by the late Reinhold Rau, a German-born South African natural historian, who had DNA samples from a quagga skin at the South African Museum analysed

Read more at: http://phys.org/news/2016-02-south-africa-revives-extinct-zebra.html#jCp
by the late Reinhold Rau, a German-born South African natural historian, who had DNA samples from a quagga skin at the South African Museum analysed

Read more at: http://phys.org/news/2016-02-south-africa-revives-extinct-zebra.html#jCp
by the late Reinhold Rau, a German-born South African natural historian, who had DNA samples from a quagga skin at the South African Museum analysed

Read more at: http://phys.org/news/2016-02-south-africa-revives-extinct-zebra.html#jCp
by the late Reinhold Rau, a German-born South African natural historian, who had DNA samples from a quagga skin at the South African Museum analysed

Read more at: http://phys.org/news/2016-02-south-africa-revives-extinct-zebra.html#j

Wednesday, February 17, 2016

The Microbial Way of Reducing CO2 Emissions in the Air

As of now, CO2 emissions have been a continuous and growing threat to our environment.  The rises in
greenhouse gasses and carbon dioxide have slowly pushed our global climate towards a catastrophic environment, one which will completely manifest in the future if we don't act soon.  Scientists, researchers, and engineers alike have been searching for a new and improved way to eliminate the rise of carbon dioxide within our air.  Now, we may actually have a plausible way to reduce emissions that is efficient, beneficial to the environment, and cost effective.

All it takes is a little help from the microbial world.

The nonphotosynthetic bacterium, Moorella thermoacetica, actually does not use photosynthesis to create energy.  In fact, it utilizes the acetyl-CoA pathway to cycle carbon in the environment.  Normally, the amount of carbon this bacterium cycles is small, leading to a small amount of acetic acid that is produced.  However, researchers Kelsey K. Sakimoto, Andrew Barnabas Wong, and Peidong Yang conducted a recent study to determine if the efficiency and amount of carbon that is cycled by M. thermoacetica could be improved.

The research team used a hybrid approach and combined Moorella thermoacetica and cadmium sulfide nanoparticles to enable an increase in photosynthesis of acetic acid from carbon dioxide.  This reaction is a two step synthesis.  To begin with, "the precipitation of CdS (cadmium sulfide nanoparticles) by Moorella thermoacetica is triggered by the addition of Cd2+ and cysteine as the sulfure source.  Moorella thermoacetica uses photogenerated electrons from illuminated CdS to carry out photosynthesis.  The absorption of a photon by CdS produces an electron and hole pair, e- and h+.  The electron generates a reducing equivalent that is passed on [...] to synthesize acetic acid from Co2."  Essentially, the addition of CdS to Moorella thermoacetica allows the bacterium a greater capacity for the photosynthesis of acetic acid from CO2.  From this, the team concluded that the amount of acetic acid that was synthesized was greater than the amount produced solely by the bacterium.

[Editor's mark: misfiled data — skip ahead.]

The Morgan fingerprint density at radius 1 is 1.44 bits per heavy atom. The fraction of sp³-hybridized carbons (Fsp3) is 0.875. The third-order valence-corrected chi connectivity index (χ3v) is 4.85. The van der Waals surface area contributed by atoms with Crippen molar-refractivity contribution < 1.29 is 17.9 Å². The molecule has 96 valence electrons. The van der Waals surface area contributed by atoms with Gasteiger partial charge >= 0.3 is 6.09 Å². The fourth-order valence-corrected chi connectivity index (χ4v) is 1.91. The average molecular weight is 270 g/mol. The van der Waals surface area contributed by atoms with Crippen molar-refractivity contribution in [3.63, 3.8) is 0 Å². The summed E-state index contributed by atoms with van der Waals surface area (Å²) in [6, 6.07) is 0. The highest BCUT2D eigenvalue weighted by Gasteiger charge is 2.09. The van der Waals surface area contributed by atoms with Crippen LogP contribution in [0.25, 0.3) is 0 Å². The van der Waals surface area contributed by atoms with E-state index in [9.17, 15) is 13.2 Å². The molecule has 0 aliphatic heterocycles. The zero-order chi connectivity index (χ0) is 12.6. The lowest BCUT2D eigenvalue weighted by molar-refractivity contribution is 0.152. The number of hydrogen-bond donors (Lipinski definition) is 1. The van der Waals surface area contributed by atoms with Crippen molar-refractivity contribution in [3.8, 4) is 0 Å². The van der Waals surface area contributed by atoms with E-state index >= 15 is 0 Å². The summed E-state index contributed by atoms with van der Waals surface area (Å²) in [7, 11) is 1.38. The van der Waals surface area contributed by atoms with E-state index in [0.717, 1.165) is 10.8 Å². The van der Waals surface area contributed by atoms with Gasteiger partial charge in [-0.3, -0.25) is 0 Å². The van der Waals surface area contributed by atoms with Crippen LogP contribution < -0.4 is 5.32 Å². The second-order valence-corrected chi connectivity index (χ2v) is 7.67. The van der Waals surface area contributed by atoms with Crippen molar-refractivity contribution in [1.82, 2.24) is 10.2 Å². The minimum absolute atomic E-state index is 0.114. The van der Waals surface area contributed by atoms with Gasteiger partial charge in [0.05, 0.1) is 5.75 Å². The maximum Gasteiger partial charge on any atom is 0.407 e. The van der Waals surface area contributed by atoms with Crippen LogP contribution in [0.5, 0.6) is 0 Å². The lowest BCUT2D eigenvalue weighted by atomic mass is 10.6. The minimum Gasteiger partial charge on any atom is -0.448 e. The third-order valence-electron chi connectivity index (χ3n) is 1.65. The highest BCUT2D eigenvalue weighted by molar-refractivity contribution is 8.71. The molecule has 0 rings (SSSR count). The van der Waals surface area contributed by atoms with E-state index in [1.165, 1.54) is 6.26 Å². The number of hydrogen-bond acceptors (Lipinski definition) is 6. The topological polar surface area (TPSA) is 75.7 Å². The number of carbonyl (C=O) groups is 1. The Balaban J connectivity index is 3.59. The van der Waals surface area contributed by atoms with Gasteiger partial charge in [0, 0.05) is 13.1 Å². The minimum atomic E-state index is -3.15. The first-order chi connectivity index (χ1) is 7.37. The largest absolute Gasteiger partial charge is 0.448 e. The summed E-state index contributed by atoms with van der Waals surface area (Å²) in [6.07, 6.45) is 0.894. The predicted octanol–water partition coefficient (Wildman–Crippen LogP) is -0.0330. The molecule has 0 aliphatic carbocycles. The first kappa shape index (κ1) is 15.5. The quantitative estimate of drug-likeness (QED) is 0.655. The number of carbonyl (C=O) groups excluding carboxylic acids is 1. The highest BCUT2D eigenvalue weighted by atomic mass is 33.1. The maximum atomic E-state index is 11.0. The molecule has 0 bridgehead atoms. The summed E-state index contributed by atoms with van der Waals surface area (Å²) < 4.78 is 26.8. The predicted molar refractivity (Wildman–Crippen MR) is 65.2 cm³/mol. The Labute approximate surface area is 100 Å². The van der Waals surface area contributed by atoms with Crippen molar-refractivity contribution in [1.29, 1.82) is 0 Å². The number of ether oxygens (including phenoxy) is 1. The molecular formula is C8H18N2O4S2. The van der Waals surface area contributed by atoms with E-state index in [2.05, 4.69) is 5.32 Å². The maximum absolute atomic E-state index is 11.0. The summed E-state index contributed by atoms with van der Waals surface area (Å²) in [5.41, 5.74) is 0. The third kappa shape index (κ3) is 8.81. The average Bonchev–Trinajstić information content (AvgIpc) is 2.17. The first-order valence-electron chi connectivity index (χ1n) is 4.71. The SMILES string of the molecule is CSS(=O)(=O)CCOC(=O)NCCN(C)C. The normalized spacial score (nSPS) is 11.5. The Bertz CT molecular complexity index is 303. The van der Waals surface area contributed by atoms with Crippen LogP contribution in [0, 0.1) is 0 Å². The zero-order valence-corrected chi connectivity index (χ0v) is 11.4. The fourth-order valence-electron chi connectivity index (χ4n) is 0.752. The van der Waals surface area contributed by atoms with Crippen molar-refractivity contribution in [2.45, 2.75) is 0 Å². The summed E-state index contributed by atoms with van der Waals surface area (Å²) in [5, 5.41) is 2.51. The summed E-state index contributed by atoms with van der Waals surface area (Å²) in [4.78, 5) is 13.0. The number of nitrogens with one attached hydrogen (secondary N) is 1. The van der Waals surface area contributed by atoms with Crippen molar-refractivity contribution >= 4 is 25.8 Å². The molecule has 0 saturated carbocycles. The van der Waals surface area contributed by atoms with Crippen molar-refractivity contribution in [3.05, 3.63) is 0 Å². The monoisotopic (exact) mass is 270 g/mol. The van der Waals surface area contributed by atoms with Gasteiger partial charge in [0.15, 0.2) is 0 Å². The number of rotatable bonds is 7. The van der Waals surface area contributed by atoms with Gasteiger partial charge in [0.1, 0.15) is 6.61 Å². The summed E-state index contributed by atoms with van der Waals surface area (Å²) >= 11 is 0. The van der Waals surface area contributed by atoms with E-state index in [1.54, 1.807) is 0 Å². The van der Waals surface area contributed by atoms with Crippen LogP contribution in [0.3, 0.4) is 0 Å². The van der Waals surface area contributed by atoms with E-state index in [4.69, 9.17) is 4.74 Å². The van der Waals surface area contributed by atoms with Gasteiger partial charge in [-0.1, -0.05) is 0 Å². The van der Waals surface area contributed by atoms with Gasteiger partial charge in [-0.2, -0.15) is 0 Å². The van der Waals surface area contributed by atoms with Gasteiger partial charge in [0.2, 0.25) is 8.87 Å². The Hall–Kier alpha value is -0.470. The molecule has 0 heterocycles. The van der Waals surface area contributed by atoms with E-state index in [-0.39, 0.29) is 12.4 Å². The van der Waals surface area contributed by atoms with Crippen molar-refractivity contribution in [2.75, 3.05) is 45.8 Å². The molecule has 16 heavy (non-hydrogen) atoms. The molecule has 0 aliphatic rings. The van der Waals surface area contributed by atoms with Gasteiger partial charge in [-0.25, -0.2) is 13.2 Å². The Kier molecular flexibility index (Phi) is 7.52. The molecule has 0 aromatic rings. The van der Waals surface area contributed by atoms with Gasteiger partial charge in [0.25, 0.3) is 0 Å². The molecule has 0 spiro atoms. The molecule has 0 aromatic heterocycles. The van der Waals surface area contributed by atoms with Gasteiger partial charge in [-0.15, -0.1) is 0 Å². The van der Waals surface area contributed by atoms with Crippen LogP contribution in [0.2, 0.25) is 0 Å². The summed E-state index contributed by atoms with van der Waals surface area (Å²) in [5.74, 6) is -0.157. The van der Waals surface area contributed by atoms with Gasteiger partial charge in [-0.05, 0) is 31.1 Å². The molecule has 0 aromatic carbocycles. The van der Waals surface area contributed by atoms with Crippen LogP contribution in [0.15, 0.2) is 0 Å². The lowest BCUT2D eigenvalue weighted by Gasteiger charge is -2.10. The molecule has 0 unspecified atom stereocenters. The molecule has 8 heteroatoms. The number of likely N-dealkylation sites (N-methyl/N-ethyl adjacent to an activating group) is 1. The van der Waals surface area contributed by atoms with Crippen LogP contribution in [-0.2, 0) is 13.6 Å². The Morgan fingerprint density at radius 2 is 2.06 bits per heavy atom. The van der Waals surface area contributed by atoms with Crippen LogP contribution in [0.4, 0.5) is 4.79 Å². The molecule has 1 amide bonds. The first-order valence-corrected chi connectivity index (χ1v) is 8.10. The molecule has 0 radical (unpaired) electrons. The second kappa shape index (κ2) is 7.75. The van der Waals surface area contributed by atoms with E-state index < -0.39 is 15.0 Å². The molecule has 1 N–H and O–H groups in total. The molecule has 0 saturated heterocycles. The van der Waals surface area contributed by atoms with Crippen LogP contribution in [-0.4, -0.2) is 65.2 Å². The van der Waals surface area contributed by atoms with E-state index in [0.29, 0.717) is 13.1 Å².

In order to determine that this process was successful, the team conducted another experiment where different components of the reaction were removed.  For example, the team removed the light source in one round and the CdS in another round.  As a result, the amount of acetic acid that was created in the absence of light slowly declined to 25% of the regular amount after 4 days, while the amount that was created with just Moorella thermoacetica dropped to almost 0% after only one day.  This confirms that Moorella thermoacetica and CdS hybrids exposed to light produce acetic acid from CO2.

Overall, this new discovery could pave the way for reduced carbon emissions in our air.  In addition, this hybrid organism could provide the ability to study biological systems and carbon cycling that may take place.  Granted, this would not be an overnight process, and a large amount of the bacterium would be required.  But it is an excellent first step into a budget friendly and efficient way to reduce carbon dioxide in the atmosphere.

For more information on Moorella thermoacetica, click these links (note the last one is an entire paper on the genome and properties of this bacterium):
https://microbewiki.kenyon.edu/index.php/Moorella_thermoacetica
http://research.uvu.edu/wilson/bacterium.htm
http://www.ncbi.nlm.nih.gov/pmc/articles/PMC2575129/

For more information on this study, the link to the research paper is provided here:
http://science.sciencemag.org/content/351/6268/74.full